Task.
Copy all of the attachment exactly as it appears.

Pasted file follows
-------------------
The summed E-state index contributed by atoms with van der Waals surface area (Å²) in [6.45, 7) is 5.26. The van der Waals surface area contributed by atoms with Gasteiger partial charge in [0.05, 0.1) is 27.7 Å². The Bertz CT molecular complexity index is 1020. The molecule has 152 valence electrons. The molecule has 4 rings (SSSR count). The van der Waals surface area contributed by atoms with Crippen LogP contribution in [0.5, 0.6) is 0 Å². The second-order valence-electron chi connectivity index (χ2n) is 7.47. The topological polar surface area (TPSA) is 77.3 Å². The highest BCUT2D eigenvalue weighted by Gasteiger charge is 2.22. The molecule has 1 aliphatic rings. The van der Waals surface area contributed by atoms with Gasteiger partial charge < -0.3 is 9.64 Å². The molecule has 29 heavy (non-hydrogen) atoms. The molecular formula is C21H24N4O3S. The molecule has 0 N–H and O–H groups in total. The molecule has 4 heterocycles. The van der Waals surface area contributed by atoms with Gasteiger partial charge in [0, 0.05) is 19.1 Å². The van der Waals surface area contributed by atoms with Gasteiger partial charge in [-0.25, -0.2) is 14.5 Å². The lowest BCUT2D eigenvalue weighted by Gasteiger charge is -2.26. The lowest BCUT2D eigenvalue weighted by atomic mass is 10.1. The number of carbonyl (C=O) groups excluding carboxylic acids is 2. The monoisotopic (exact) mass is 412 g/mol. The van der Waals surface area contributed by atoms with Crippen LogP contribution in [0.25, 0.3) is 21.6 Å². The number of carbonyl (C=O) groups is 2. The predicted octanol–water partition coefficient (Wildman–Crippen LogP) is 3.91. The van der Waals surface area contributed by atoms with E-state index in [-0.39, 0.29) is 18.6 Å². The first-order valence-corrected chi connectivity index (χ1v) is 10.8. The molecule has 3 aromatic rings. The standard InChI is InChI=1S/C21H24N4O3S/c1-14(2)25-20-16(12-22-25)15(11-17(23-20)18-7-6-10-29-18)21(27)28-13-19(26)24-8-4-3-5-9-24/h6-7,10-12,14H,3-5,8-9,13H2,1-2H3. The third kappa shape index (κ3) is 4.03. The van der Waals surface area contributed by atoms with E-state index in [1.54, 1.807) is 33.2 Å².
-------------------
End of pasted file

The summed E-state index contributed by atoms with van der Waals surface area (Å²) in [6.45, 7) is 5.26. The van der Waals surface area contributed by atoms with Gasteiger partial charge in [0.05, 0.1) is 27.7 Å². The Bertz CT molecular complexity index is 1020. The molecule has 152 valence electrons. The molecule has 4 rings (SSSR count). The van der Waals surface area contributed by atoms with Crippen LogP contribution in [0.5, 0.6) is 0 Å². The second-order valence-electron chi connectivity index (χ2n) is 7.47. The topological polar surface area (TPSA) is 77.3 Å². The highest BCUT2D eigenvalue weighted by Gasteiger charge is 2.22. The molecule has 1 aliphatic rings. The van der Waals surface area contributed by atoms with Gasteiger partial charge < -0.3 is 9.64 Å². The molecule has 29 heavy (non-hydrogen) atoms. The molecular formula is C21H24N4O3S. The molecule has 0 N–H and O–H groups in total. The molecule has 4 heterocycles. The van der Waals surface area contributed by atoms with Gasteiger partial charge in [0, 0.05) is 19.1 Å². The van der Waals surface area contributed by atoms with Gasteiger partial charge in [-0.25, -0.2) is 14.5 Å². The lowest BCUT2D eigenvalue weighted by Gasteiger charge is -2.26. The lowest BCUT2D eigenvalue weighted by atomic mass is 10.1. The number of carbonyl (C=O) groups excluding carboxylic acids is 2. The monoisotopic (exact) mass is 412 g/mol. The van der Waals surface area contributed by atoms with Crippen LogP contribution in [0.25, 0.3) is 21.6 Å². The number of carbonyl (C=O) groups is 2. The predicted octanol–water partition coefficient (Wildman–Crippen LogP) is 3.91. The van der Waals surface area contributed by atoms with E-state index in [-0.39, 0.29) is 18.6 Å². The first-order valence-corrected chi connectivity index (χ1v) is 10.8. The molecule has 3 aromatic rings. The standard InChI is InChI=1S/C21H24N4O3S/c1-14(2)25-20-16(12-22-25)15(11-17(23-20)18-7-6-10-29-18)21(27)28-13-19(26)24-8-4-3-5-9-24/h6-7,10-12,14H,3-5,8-9,13H2,1-2H3. The third kappa shape index (κ3) is 4.03. The van der Waals surface area contributed by atoms with E-state index in [1.54, 1.807) is 33.2 Å².